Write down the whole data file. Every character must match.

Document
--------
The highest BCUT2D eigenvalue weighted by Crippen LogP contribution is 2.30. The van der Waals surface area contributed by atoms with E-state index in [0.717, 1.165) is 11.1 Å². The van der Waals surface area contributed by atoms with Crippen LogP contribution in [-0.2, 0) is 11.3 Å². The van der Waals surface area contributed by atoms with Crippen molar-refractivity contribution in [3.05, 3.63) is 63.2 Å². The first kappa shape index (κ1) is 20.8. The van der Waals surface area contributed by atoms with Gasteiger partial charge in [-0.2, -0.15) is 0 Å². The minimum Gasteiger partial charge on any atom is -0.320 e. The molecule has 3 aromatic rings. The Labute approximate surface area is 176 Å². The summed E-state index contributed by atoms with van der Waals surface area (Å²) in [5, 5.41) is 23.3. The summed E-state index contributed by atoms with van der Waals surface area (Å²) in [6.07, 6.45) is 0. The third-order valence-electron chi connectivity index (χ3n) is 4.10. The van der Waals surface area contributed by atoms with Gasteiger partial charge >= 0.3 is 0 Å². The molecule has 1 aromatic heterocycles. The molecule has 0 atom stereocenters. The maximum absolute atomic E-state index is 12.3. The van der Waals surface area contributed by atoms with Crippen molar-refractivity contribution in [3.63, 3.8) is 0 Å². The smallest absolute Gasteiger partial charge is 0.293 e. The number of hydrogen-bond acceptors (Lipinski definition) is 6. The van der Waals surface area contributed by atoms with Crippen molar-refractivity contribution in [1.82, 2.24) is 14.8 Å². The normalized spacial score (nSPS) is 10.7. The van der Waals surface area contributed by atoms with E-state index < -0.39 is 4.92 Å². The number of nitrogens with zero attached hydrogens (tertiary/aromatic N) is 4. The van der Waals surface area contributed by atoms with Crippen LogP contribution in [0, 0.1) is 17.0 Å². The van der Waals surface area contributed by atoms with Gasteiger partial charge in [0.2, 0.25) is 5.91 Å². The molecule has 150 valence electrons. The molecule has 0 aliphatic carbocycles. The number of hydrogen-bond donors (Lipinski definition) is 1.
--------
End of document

The highest BCUT2D eigenvalue weighted by Crippen LogP contribution is 2.30. The van der Waals surface area contributed by atoms with E-state index in [0.717, 1.165) is 11.1 Å². The van der Waals surface area contributed by atoms with Crippen LogP contribution in [-0.2, 0) is 11.3 Å². The van der Waals surface area contributed by atoms with Crippen molar-refractivity contribution in [3.05, 3.63) is 63.2 Å². The first kappa shape index (κ1) is 20.8. The van der Waals surface area contributed by atoms with Gasteiger partial charge in [-0.2, -0.15) is 0 Å². The minimum Gasteiger partial charge on any atom is -0.320 e. The molecule has 3 aromatic rings. The Labute approximate surface area is 176 Å². The summed E-state index contributed by atoms with van der Waals surface area (Å²) in [5, 5.41) is 23.3. The summed E-state index contributed by atoms with van der Waals surface area (Å²) in [6.07, 6.45) is 0. The third-order valence-electron chi connectivity index (χ3n) is 4.10. The van der Waals surface area contributed by atoms with Gasteiger partial charge >= 0.3 is 0 Å². The molecule has 1 aromatic heterocycles. The molecule has 0 atom stereocenters. The maximum absolute atomic E-state index is 12.3. The van der Waals surface area contributed by atoms with Crippen molar-refractivity contribution in [3.63, 3.8) is 0 Å². The smallest absolute Gasteiger partial charge is 0.293 e. The number of hydrogen-bond acceptors (Lipinski definition) is 6. The van der Waals surface area contributed by atoms with Crippen molar-refractivity contribution in [1.82, 2.24) is 14.8 Å². The normalized spacial score (nSPS) is 10.7. The van der Waals surface area contributed by atoms with E-state index < -0.39 is 4.92 Å². The number of nitrogens with zero attached hydrogens (tertiary/aromatic N) is 4. The van der Waals surface area contributed by atoms with Crippen LogP contribution in [0, 0.1) is 17.0 Å². The van der Waals surface area contributed by atoms with Gasteiger partial charge in [0.2, 0.25) is 5.91 Å². The molecule has 150 valence electrons. The molecule has 0 aliphatic carbocycles. The number of hydrogen-bond donors (Lipinski definition) is 1.